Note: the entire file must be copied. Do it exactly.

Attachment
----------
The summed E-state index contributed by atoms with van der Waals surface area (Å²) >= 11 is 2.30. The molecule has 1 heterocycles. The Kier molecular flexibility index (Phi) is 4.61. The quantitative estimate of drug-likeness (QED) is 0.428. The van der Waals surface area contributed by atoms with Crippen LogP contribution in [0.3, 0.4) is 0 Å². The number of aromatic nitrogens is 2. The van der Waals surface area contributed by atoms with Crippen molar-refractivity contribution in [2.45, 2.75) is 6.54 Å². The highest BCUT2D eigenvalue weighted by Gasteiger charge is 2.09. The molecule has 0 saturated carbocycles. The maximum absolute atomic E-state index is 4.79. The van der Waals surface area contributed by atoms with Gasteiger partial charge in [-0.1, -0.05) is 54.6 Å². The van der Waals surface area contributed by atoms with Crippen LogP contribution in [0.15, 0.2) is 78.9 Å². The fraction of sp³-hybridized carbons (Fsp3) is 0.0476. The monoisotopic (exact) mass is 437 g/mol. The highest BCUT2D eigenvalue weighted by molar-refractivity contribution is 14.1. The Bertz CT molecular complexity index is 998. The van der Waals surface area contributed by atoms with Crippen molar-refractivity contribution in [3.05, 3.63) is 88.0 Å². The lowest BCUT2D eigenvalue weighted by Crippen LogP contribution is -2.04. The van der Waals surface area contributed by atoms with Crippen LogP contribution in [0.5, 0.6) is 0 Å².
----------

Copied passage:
The summed E-state index contributed by atoms with van der Waals surface area (Å²) >= 11 is 2.30. The molecule has 1 heterocycles. The Kier molecular flexibility index (Phi) is 4.61. The quantitative estimate of drug-likeness (QED) is 0.428. The van der Waals surface area contributed by atoms with Crippen LogP contribution in [0.3, 0.4) is 0 Å². The number of aromatic nitrogens is 2. The van der Waals surface area contributed by atoms with Crippen molar-refractivity contribution in [2.45, 2.75) is 6.54 Å². The highest BCUT2D eigenvalue weighted by Gasteiger charge is 2.09. The molecule has 0 saturated carbocycles. The maximum absolute atomic E-state index is 4.79. The van der Waals surface area contributed by atoms with Gasteiger partial charge in [-0.1, -0.05) is 54.6 Å². The van der Waals surface area contributed by atoms with Crippen LogP contribution in [0.15, 0.2) is 78.9 Å². The fraction of sp³-hybridized carbons (Fsp3) is 0.0476. The monoisotopic (exact) mass is 437 g/mol. The highest BCUT2D eigenvalue weighted by molar-refractivity contribution is 14.1. The Bertz CT molecular complexity index is 998. The van der Waals surface area contributed by atoms with Crippen molar-refractivity contribution in [3.05, 3.63) is 88.0 Å². The lowest BCUT2D eigenvalue weighted by Crippen LogP contribution is -2.04. The van der Waals surface area contributed by atoms with Crippen LogP contribution in [0.5, 0.6) is 0 Å².